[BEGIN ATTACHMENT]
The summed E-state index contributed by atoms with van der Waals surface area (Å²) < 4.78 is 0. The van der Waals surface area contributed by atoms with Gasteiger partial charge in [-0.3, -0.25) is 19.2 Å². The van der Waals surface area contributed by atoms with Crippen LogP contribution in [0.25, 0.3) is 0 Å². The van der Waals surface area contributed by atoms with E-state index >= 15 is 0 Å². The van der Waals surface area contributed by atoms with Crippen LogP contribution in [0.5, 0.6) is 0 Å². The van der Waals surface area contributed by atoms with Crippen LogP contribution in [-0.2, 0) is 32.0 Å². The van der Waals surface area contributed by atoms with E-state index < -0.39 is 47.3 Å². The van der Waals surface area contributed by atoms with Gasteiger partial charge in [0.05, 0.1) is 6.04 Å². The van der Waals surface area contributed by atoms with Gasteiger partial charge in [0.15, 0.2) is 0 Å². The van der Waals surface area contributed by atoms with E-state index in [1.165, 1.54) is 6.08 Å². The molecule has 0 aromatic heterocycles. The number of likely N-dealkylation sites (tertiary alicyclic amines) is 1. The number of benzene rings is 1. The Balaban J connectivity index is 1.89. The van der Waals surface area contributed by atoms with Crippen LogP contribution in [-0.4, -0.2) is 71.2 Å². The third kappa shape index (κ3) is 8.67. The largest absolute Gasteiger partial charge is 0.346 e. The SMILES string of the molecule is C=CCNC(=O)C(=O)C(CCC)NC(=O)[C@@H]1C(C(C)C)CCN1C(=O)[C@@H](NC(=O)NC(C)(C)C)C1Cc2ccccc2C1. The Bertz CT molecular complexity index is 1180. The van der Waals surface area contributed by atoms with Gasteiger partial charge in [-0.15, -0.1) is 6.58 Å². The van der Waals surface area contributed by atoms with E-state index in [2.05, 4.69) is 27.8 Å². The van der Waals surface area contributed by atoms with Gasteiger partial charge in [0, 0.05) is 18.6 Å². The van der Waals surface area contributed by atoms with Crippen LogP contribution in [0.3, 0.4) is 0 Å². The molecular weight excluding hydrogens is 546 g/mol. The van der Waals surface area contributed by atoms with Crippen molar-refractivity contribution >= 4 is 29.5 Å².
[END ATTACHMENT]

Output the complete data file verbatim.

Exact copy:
The summed E-state index contributed by atoms with van der Waals surface area (Å²) < 4.78 is 0. The van der Waals surface area contributed by atoms with Gasteiger partial charge in [-0.3, -0.25) is 19.2 Å². The van der Waals surface area contributed by atoms with Crippen LogP contribution in [0.25, 0.3) is 0 Å². The van der Waals surface area contributed by atoms with E-state index >= 15 is 0 Å². The van der Waals surface area contributed by atoms with Crippen LogP contribution in [0.5, 0.6) is 0 Å². The van der Waals surface area contributed by atoms with Crippen LogP contribution in [-0.2, 0) is 32.0 Å². The van der Waals surface area contributed by atoms with E-state index < -0.39 is 47.3 Å². The van der Waals surface area contributed by atoms with Gasteiger partial charge in [0.05, 0.1) is 6.04 Å². The van der Waals surface area contributed by atoms with Gasteiger partial charge in [0.15, 0.2) is 0 Å². The van der Waals surface area contributed by atoms with E-state index in [1.165, 1.54) is 6.08 Å². The molecule has 0 aromatic heterocycles. The number of likely N-dealkylation sites (tertiary alicyclic amines) is 1. The number of benzene rings is 1. The Balaban J connectivity index is 1.89. The van der Waals surface area contributed by atoms with Crippen LogP contribution in [-0.4, -0.2) is 71.2 Å². The third kappa shape index (κ3) is 8.67. The largest absolute Gasteiger partial charge is 0.346 e. The SMILES string of the molecule is C=CCNC(=O)C(=O)C(CCC)NC(=O)[C@@H]1C(C(C)C)CCN1C(=O)[C@@H](NC(=O)NC(C)(C)C)C1Cc2ccccc2C1. The Bertz CT molecular complexity index is 1180. The van der Waals surface area contributed by atoms with Gasteiger partial charge in [-0.15, -0.1) is 6.58 Å². The van der Waals surface area contributed by atoms with E-state index in [2.05, 4.69) is 27.8 Å². The van der Waals surface area contributed by atoms with Gasteiger partial charge in [0, 0.05) is 18.6 Å². The van der Waals surface area contributed by atoms with Crippen LogP contribution in [0.3, 0.4) is 0 Å². The molecular weight excluding hydrogens is 546 g/mol. The van der Waals surface area contributed by atoms with Crippen molar-refractivity contribution >= 4 is 29.5 Å².